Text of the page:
Dave Hickman     Dec 10/2015

A bit of info 504 x 251Last week I talked about “NEGATIVE REINFORCEMENT’ & what it meant. This week I am going to explain “POSITIVE REINFORCEMENT.”

Whereas Negative Reinforcement means the removal of a stimulus Positive Reinforcement means the addition of something pleasant or rewarding.

However, the biggest problem with horse owners in providing a positive reinforcement is “timing.” This is the case with not just your back yard horse owner but very high level competition riders. How many times have you seen a jumping competition where the horse clears all the jumps and only when the horse reaches the exit area is he/she rewarded.  And even worse the “reward” is more often than not in the form of a slap (pet). The timing from clearing the last jump to the reward can be more than half a minute. The horse has no idea why he/she is being rewarded. ( if you can call it that)Positive reinforcement 250 x 141

The horse can only associate the positive reinforcement with something well done if it is rewarded immediately after initiating the desired response.

I personally am not a big fan of giving food as a reward, as done incorrectly it can lead to horses becoming pushy and even aggressive such as biting. Also in many cases it is impossible to supply the food in a timely manner (to reward the behavior) as I mentioned above.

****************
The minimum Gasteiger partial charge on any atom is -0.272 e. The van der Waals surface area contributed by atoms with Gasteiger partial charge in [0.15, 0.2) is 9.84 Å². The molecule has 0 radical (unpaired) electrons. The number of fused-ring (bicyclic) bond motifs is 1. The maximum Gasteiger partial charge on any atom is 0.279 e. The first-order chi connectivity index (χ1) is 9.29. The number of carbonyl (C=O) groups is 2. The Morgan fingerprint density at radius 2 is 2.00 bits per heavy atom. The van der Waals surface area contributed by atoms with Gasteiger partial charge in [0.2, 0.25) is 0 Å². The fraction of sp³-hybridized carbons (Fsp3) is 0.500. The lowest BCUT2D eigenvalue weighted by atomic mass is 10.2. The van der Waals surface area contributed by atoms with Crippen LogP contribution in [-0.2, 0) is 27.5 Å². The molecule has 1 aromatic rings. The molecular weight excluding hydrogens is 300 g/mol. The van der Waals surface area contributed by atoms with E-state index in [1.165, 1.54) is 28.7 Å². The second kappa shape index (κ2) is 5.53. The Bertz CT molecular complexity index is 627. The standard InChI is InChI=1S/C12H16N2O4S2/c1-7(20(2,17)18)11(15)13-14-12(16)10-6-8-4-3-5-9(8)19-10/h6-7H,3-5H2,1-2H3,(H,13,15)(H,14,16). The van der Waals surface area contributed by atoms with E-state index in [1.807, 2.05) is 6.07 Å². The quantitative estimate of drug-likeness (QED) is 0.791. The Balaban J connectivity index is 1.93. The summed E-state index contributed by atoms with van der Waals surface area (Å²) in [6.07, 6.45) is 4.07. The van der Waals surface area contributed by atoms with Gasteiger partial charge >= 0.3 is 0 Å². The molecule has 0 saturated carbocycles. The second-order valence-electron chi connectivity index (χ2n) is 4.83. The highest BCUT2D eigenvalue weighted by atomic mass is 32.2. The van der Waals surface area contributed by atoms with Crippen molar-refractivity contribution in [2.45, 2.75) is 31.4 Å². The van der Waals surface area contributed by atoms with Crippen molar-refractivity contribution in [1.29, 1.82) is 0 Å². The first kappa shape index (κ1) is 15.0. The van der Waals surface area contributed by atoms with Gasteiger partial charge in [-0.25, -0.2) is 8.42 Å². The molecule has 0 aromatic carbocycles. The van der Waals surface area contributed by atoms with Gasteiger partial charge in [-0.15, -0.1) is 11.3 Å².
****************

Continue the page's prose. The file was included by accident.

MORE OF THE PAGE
Remember whatever the horse is doing immediately prior to either the negative reinforcement OR the positive reinforcement is what the horse is learning to do to either remover the stimulus or continue doing to receive the reward.

However, in early training food can be used and in fact in time can become quite a stimulus to get a requested response as the horse learns that food follows the initial response request.

Again TIMING is the key to success.

When using positive reinforcement such as stroking your horse or using your voice remember:

  1. Try to use the same pressure each time you stroke him/her and learn how heavy or light your horse likes to be rubbed.
  2. Stroke at the withers. It helps lower the horse’s heart rate AND can be done on the ground or in the saddle – remember timing is everything